Circuitry that provides additional delay to early arriving signals such that all data signals arrive at a receiving latch with same path delay. The delay of a forwarded clock reference is also controlled such that the capturing clock edge will be optimally positioned near quadrature (depending on latch setup/hold requirements). The circuitry continuously adapts to data and clock path delay changes and digital filtering of phase measurements reduce errors brought on by jittering data edges. The circuitry utilizes only the minimum amount of delay necessary to achieve objective thereby limiting any unintended jitter. Particularly, this programmable differential delay circuit with fine delay adjustment is designed to allow the skew between ASICS to be minimized. This includes skew between data bits, between data bits and clocks as well as minimizing the overall skew in a channel between ASICS.

  12. Palmitate attenuates osteoblast differentiation of fetal rat calvarial cells

    SciTech Connect (OSTI)

    Yeh, Lee-Chuan C.; Ford, Jeffery J.; Lee, John C.; Adamo, Martin L.

    2014-07-18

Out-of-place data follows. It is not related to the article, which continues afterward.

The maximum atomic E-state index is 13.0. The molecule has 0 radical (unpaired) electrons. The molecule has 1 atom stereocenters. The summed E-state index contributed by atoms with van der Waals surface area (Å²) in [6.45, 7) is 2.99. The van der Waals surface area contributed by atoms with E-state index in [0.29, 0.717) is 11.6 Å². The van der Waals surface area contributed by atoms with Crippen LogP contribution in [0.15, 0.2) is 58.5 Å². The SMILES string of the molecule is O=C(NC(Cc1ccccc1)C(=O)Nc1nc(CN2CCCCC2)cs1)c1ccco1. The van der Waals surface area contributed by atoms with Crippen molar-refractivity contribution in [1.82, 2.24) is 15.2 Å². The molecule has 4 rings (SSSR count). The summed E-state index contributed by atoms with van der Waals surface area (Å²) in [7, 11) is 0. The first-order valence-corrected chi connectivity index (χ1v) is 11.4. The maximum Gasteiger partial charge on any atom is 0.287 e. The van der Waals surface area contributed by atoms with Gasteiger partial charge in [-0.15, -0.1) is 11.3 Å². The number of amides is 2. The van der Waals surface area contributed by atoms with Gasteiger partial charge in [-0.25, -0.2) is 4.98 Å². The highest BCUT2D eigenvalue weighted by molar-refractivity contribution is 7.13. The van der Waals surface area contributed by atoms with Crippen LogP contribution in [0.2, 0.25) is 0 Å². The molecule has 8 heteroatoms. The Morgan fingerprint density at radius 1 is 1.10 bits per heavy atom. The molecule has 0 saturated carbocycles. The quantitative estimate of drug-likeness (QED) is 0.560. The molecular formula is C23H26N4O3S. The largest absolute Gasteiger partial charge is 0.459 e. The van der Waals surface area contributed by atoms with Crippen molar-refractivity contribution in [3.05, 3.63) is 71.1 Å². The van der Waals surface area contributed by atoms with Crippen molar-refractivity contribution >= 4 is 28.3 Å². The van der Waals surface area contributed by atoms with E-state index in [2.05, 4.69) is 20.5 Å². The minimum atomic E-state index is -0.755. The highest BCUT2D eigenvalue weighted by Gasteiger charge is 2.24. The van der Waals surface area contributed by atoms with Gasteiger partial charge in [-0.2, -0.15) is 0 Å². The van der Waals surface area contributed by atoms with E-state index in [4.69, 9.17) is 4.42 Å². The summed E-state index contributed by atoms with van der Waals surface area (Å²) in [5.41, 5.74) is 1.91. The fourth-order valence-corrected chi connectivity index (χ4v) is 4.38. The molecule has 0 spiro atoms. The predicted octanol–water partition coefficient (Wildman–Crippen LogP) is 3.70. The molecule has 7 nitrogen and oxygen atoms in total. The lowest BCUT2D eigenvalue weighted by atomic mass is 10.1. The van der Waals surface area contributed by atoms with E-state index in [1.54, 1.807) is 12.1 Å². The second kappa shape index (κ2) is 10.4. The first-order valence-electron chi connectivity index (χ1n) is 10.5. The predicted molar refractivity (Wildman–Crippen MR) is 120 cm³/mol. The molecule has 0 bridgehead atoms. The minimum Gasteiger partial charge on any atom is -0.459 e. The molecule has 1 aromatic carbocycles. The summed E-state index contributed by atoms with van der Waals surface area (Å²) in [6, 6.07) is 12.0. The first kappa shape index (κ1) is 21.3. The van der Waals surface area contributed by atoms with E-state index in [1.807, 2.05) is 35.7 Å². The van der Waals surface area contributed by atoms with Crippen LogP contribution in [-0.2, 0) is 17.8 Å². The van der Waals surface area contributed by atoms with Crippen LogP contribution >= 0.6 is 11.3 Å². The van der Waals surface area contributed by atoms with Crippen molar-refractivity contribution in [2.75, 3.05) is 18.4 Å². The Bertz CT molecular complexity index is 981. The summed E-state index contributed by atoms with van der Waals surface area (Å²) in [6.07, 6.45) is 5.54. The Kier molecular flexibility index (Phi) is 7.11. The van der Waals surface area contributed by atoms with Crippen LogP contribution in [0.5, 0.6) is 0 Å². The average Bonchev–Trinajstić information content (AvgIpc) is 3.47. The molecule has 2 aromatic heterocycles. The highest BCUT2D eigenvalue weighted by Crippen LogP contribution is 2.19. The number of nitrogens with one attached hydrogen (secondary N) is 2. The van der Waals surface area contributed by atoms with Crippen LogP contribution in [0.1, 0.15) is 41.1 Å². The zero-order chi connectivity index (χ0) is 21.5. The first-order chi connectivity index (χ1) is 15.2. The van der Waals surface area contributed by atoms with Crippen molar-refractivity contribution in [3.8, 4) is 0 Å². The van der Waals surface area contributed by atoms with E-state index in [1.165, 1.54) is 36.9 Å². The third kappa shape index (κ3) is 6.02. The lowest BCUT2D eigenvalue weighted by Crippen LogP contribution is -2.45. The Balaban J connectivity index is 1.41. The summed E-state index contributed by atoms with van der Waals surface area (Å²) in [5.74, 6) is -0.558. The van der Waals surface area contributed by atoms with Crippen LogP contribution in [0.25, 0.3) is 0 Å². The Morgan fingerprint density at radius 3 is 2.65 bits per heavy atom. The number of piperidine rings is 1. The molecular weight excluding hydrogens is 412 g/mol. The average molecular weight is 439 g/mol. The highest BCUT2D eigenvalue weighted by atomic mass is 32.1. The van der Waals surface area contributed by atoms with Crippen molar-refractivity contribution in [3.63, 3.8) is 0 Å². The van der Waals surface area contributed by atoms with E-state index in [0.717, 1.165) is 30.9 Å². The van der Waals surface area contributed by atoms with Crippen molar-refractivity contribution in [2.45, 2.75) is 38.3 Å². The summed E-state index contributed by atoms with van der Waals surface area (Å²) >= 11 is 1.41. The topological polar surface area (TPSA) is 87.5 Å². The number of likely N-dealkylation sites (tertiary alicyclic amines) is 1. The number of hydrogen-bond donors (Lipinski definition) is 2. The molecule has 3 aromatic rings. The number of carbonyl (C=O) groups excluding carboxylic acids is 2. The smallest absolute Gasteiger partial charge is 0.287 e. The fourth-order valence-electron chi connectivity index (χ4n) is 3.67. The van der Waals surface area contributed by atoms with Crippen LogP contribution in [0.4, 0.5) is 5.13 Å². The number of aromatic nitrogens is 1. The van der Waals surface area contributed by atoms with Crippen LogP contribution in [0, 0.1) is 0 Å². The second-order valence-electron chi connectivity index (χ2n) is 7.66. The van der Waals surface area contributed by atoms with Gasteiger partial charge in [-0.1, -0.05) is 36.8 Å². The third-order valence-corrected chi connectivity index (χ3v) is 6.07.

Highlights: • Palmitate inhibits osteoblast differentiation. • Fatty acid synthase. • PPARγ. • Acetyl Co-A carboxylase inhibitor TOFA. • Fetal rat calvarial cell culture. - Abstract: Aging is associated with the accumulation of ectopic lipid resulting in the inhibition of normal organ function, a phenomenon known as lipotoxicity. Within the bone marrow microenvironment, elevation in fatty acid levels may produce an increase in osteoclast activity and a decrease in osteoblast number and function, thus contributing to age-related osteoporosis. However, little is known about lipotoxic mechanisms in intramembraneous bone. Previously we reported that the long chain saturated fatty acid palmitate inhibited the expression of the osteogenic markers RUNX2 and osteocalcin in fetal rat calvarial cell (FRC) cultures. Moreover, the acetyl CoA carboxylase inhibitor TOFA blocked the inhibitory effect of palmitate on expression of these two markers. In the current study we have extended these observations to show that palmitate inhibits spontaneous mineralized bone formation in FRC cultures in association with reduced mRNA expression of RUNX2, alkaline phosphatase, osteocalcin, and bone sialoprotein and reduced alkaline phosphatase activity. The effects of palmitate on osteogenic marker expression were inhibited by TOFA. Palmitate also inhibited the mRNA expression of fatty acid synthase and PPARγ in FRC cultures, and as with osteogenic markers, this effect was inhibited by TOFA. Palmitate had no effect on FRC cell proliferation or apoptosis, but inhibited BMP-7-induced alkaline phosphatase activity. We conclude that palmitate accumulation may lead to lipotoxic effects on osteoblast differentiation and mineralization and that increases in fatty acid oxidation may help to prevent these lipotoxic effects.